Musée Jacquemart-André (Paris, France): Turner Watercolours
As discussed in the introduction to the present section, this is one of four identified ‘colour beginnings’ for a large watercolour of Bamborough Castle (private collection)1 exhibited at the Graphic Society, London, in 1837; the others are Tate D25456, D25457 and D36321 (Turner Bequest CCLXIII 333, 334, CCCLXV 30).2
In terms of the main lines of the composition, this is similar to the other studies, but while their skies are filled with dark clouds with the castle glowing brightly against them, here the tonalities are reversed, with the castle silhouetted against a bright, almost clear sky.
Turner’s scrawled pencil inscription of perhaps six or seven words at the bottom right is effectively illegible, although the last word may be ‘Wreck’, which could relate to the finished subject. Finberg gave the title as ‘Study for picture of “Bamborough Castle (?).”’; his double quotation marks imply a transcription, though none of the other words are now easily interpreted as those indicated.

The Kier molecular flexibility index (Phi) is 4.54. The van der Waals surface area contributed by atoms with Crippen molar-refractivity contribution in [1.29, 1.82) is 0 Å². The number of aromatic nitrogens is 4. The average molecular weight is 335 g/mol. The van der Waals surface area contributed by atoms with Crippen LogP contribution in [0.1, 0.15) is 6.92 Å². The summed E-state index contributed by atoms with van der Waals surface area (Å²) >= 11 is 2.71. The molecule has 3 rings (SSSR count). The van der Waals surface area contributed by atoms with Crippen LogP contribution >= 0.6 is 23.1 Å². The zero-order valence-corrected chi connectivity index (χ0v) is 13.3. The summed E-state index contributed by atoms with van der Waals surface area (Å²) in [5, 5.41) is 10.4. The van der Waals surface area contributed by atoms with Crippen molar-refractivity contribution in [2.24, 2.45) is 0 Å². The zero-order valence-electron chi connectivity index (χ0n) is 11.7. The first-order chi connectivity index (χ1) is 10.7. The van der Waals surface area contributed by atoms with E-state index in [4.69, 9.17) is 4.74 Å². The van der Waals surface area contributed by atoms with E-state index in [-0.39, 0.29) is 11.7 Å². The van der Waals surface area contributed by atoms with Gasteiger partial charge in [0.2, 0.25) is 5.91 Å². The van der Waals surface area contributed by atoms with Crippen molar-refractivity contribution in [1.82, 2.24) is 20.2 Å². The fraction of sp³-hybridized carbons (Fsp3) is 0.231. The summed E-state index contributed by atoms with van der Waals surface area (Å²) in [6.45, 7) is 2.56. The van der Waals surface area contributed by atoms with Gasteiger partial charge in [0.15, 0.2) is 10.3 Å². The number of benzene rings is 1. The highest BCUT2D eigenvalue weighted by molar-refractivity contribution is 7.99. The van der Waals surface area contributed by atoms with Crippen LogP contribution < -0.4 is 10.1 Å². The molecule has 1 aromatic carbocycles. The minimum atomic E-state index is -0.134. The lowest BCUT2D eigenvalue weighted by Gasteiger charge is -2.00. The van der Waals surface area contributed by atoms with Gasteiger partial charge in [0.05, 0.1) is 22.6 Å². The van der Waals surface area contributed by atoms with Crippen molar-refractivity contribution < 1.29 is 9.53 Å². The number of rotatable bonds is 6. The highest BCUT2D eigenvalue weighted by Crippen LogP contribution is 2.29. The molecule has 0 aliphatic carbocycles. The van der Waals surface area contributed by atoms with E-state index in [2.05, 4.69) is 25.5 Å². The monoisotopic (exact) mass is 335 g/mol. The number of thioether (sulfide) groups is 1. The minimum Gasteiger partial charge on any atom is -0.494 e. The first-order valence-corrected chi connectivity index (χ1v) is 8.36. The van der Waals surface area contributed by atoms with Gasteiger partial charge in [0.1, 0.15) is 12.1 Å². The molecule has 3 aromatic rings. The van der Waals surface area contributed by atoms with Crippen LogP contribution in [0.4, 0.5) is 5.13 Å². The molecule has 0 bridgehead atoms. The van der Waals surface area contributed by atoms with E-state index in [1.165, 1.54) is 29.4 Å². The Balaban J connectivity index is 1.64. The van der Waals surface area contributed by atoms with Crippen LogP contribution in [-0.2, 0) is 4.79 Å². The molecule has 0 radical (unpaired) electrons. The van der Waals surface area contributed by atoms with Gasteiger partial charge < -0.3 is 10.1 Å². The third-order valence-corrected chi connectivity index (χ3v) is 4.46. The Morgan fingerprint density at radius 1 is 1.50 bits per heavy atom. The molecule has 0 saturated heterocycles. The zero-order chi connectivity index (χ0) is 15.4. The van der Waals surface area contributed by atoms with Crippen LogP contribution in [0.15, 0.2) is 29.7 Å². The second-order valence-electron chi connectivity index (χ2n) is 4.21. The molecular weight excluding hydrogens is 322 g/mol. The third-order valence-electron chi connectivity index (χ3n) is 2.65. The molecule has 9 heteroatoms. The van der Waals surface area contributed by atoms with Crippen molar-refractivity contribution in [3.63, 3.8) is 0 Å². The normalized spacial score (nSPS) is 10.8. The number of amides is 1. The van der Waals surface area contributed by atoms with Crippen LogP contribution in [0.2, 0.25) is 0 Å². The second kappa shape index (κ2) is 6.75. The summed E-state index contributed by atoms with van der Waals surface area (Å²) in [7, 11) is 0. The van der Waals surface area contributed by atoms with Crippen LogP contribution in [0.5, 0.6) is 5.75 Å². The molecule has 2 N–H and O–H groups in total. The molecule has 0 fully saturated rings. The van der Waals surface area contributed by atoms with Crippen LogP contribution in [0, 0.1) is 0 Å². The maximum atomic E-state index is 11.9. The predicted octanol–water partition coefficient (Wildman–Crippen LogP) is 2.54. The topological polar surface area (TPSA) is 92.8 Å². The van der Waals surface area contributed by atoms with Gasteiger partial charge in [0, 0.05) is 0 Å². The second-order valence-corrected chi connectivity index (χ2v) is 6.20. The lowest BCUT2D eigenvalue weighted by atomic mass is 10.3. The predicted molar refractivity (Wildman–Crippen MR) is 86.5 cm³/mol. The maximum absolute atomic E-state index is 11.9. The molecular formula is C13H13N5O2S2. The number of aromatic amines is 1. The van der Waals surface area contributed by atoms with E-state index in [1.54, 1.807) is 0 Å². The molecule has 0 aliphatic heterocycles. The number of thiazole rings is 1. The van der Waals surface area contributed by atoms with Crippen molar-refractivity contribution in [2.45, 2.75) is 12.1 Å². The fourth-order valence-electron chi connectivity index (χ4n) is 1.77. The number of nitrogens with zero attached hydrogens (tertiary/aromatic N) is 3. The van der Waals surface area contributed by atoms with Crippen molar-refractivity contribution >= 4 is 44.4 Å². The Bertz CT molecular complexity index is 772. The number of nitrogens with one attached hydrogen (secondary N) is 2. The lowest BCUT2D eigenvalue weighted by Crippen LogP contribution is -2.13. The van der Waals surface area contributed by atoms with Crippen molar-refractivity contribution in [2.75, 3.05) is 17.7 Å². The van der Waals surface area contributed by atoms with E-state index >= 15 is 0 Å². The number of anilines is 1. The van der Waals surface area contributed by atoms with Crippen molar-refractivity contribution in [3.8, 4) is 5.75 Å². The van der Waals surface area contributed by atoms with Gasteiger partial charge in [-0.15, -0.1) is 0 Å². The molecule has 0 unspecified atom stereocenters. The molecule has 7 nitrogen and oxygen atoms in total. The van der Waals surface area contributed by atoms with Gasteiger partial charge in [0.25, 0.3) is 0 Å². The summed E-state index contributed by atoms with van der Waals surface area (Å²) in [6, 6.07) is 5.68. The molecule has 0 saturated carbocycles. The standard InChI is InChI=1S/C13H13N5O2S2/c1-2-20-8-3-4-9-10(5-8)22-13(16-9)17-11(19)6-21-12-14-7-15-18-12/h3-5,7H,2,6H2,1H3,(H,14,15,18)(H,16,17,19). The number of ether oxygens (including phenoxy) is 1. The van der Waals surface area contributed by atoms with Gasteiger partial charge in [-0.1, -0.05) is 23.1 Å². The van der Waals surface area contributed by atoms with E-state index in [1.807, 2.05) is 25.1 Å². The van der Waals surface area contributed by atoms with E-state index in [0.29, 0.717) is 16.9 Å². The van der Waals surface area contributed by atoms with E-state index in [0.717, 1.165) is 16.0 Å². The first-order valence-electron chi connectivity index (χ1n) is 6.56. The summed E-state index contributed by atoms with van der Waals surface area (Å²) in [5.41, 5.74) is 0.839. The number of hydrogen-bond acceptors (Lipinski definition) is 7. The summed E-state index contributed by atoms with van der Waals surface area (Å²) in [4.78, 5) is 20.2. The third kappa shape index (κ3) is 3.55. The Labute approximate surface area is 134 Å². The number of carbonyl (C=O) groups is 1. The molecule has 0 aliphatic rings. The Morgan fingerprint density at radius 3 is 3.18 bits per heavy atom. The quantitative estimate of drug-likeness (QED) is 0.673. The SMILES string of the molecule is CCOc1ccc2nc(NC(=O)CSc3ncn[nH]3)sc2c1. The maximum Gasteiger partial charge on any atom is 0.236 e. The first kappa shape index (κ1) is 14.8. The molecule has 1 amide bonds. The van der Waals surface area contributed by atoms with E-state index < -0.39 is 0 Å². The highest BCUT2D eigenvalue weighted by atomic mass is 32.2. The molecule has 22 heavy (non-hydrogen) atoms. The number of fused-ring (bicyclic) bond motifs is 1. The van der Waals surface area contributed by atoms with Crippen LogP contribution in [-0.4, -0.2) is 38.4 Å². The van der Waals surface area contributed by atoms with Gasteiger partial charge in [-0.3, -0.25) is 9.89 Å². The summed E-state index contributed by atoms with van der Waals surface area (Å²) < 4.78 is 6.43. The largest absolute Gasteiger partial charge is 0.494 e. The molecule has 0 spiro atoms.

There is a faint, intermittent, darkened vertical line through the watercolour 90 mm in from the left-hand edge, catching the edge of a slight vertical fold indented from the verso. A rougher vertical fold runs down the centre, just to the left of the castle.
Blank; stamped in black with Turner Bequest monogram over ‘CCLXIII 382’ bottom right.